3D printing is an innovative technology to produce three-dimensional objects based on a design. It is a technique currently widespread and used in several sectors such as industry, health, architecture and art. Unlike the usual design techniques, 3D printing offers several prerogatives. Discover the concept of this new manufacturing process, how it works and other additional information.
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What is the definition of 3D printing?
3D printing is a technology that has grown rapidly in recent years, and offers many opportunities in many areas. The 3d printing service allows the rapid creation of prototypes at a lower cost, which is very useful in the industry to test new products before they are put on the market.
It is also useful in medicine, notably in the realization of dentures, thin products and adaptable implants.
Still called ”additive manufacturing method”, 3D printing was developed in 1986 by Charles Hull, after the failure of his colleagues in the realization of the project to create a stereolithography.
Today, thanks to this innovation, it is possible to bypass the computer-aided design (CAD) stage of a project. You can use it to create personal projects such as figurines, jewelry or spare parts.
How does 3D printing work?
3D printing works on the principle of additive manufacturing, which allows the creation of an object by superimposing several successive layers of a material. To do this, a 3D printer is used in which the digital file of the object to be created is inserted, generally in STL (Standard Tessellation Language) format.
This file is then cut into very thin horizontal slices, called “slices” or “layers” in the printer before being printed. Depending on the type of 3D printer used, the slicing of the layers can be done in various ways.
Some 3D printers, for example, use a plastic filament that is heated and then extruded through a nozzle. Others, however, use a photosensitive resin that is hardened by a laser. Once the layers of the object are cut out according to the contours on the file, and deposited, the object is easily printed.
It can then be removed from the 3D printer, and possibly post-processed (e.g., to remove the print media) according to the needs of the company or the customer.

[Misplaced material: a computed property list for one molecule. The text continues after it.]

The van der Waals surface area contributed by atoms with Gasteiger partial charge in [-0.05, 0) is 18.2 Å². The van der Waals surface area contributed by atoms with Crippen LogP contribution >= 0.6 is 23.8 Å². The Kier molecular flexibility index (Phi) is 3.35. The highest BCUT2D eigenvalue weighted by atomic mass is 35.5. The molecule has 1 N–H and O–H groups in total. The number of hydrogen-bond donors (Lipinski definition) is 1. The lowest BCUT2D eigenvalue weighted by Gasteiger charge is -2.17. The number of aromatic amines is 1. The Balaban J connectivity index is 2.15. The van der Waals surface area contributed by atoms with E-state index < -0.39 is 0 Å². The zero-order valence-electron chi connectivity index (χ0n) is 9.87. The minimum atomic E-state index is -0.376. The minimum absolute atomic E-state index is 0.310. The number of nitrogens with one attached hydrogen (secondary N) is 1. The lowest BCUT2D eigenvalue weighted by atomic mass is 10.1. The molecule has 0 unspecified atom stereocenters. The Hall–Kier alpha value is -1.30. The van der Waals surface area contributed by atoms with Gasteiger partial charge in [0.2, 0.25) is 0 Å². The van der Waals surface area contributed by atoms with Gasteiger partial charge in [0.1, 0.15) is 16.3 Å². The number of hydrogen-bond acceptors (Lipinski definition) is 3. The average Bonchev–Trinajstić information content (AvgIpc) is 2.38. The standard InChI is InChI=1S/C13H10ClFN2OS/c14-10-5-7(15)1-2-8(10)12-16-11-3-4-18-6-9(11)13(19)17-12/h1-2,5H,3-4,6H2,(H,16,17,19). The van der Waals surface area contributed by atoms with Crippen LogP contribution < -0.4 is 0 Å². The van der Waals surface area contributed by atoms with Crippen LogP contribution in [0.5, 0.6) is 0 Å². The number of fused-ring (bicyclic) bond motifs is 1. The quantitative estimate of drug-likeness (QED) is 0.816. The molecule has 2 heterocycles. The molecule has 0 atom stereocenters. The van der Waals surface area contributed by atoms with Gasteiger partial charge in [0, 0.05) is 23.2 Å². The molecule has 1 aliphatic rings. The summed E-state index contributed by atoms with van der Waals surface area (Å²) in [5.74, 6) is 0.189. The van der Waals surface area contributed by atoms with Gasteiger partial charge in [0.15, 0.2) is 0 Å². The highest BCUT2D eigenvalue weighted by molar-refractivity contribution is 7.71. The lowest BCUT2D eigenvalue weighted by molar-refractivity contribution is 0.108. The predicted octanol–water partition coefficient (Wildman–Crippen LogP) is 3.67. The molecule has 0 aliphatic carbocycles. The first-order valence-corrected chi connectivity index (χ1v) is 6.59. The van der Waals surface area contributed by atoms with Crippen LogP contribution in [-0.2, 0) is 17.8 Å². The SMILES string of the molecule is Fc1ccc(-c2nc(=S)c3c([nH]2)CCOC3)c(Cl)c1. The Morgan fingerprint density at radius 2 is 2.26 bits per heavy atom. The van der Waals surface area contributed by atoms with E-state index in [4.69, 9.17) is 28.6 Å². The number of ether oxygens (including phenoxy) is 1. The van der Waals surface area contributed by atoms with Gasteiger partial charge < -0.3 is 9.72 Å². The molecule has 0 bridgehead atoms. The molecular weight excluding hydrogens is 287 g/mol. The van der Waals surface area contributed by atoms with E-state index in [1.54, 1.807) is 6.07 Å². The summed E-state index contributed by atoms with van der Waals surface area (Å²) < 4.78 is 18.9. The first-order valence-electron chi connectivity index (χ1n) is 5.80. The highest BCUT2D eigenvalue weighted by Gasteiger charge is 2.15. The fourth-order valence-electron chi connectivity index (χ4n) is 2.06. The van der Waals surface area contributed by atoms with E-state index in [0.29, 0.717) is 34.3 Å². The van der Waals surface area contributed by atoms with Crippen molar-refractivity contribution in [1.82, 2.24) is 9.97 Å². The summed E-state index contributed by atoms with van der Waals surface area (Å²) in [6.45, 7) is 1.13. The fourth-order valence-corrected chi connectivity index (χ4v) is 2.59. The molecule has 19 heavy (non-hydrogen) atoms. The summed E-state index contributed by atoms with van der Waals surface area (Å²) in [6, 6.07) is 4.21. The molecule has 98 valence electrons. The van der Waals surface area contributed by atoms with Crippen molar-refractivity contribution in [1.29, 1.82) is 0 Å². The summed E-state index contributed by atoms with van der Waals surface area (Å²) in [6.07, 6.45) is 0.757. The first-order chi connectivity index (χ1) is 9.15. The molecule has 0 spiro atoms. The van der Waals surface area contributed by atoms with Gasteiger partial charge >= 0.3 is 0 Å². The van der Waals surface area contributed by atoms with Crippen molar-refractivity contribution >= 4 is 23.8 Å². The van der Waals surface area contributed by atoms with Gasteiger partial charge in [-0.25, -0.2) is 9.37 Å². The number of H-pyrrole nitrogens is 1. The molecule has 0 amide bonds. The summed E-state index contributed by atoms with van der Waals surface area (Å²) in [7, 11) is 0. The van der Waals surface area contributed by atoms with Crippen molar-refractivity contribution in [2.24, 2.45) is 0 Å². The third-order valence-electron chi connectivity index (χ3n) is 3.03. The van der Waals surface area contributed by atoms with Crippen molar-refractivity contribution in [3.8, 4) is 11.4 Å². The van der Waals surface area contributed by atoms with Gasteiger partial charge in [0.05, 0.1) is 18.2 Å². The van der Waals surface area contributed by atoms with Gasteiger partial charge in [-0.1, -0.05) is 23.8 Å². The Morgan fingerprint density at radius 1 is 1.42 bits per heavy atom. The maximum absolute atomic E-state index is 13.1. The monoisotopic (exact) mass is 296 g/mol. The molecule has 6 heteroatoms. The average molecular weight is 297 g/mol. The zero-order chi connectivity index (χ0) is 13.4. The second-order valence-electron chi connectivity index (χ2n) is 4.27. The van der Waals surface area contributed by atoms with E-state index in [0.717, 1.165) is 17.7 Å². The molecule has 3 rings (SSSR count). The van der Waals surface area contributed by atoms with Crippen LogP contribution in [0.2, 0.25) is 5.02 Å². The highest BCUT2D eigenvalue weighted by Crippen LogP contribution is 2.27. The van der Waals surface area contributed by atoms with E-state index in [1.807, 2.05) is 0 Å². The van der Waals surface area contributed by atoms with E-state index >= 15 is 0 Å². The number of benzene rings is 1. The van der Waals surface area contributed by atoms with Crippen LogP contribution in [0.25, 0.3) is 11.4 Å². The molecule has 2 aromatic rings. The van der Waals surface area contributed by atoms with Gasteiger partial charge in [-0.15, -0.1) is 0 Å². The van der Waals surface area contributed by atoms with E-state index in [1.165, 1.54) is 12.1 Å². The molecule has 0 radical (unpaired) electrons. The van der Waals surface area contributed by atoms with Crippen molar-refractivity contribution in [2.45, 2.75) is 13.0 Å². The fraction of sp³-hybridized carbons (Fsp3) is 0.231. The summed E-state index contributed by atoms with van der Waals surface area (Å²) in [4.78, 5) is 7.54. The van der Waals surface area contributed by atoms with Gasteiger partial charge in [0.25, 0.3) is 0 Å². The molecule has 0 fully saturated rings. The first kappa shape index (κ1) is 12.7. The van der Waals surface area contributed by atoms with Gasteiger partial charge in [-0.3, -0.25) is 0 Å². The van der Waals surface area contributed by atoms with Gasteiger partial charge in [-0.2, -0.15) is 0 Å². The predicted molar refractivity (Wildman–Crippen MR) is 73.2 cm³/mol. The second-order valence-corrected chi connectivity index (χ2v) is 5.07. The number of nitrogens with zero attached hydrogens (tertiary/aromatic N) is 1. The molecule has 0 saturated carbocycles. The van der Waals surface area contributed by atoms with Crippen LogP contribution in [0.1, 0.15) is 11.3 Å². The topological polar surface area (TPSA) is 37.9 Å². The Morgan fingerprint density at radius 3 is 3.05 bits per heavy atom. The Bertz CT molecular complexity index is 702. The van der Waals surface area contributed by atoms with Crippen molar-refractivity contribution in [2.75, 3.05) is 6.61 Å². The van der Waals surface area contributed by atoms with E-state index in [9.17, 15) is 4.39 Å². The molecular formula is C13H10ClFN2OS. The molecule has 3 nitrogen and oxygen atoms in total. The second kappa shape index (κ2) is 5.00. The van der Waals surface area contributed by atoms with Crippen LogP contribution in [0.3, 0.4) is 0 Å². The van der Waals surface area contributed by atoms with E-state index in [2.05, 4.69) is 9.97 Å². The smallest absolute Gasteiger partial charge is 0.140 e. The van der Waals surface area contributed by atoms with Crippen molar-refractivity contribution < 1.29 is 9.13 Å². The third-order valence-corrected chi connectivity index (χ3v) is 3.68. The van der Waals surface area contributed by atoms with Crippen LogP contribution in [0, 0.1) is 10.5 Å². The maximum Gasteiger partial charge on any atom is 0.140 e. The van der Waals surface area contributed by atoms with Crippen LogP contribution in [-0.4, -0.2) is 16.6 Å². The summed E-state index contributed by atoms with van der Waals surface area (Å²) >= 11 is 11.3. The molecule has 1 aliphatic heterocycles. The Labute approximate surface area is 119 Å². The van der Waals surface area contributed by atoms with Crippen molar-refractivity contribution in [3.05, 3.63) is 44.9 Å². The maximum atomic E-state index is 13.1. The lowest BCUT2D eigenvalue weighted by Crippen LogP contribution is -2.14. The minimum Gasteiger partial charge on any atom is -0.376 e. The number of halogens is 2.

What are the advantages of 3D printing?
3D printing has many advantages, which make it a promising technology commonly used in different fields of activity. Firstly, from a technical point of view, it offers considerable design flexibility.
Indeed, unlike traditional manufacturing techniques (plastic injection and machining), 3D printing allows for design rectification, even during the printing process.
This flexibility of manufacture and modification favors the optimization of the production process, as well as the speed and efficiency of the production capacity. In addition to this first highlighted advantage, 3D printing likewise offers other significant benefits that include:
- Prioritization of ecology;
- Reduction of the price of molds;
- Speed of manufacture of objects adapted to specific needs;
- Freedom to create objects with complex shapes and dimensions;
- Possibility of repairing damaged parts considered obsolete;
- Possibility of creating personalized, unique and original objects, adapted to the user’s needs.
These advantages that 3D printing offers make it the current leader in the manufacturing market, although it is not perfect and has some disadvantages.
Are there any drawbacks to 3D printing?
Like previous manufacturing techniques, the 3D printing modeling technique is not without its drawbacks. Even though these are insignificant compared to the advantages it offers, it is important to note them.
The most obnoxious disadvantage is the limitation in size and resolution of the materials used in production. Indeed, the maximum raw size supported in 3D printing is 400/250 mm in XY resolution.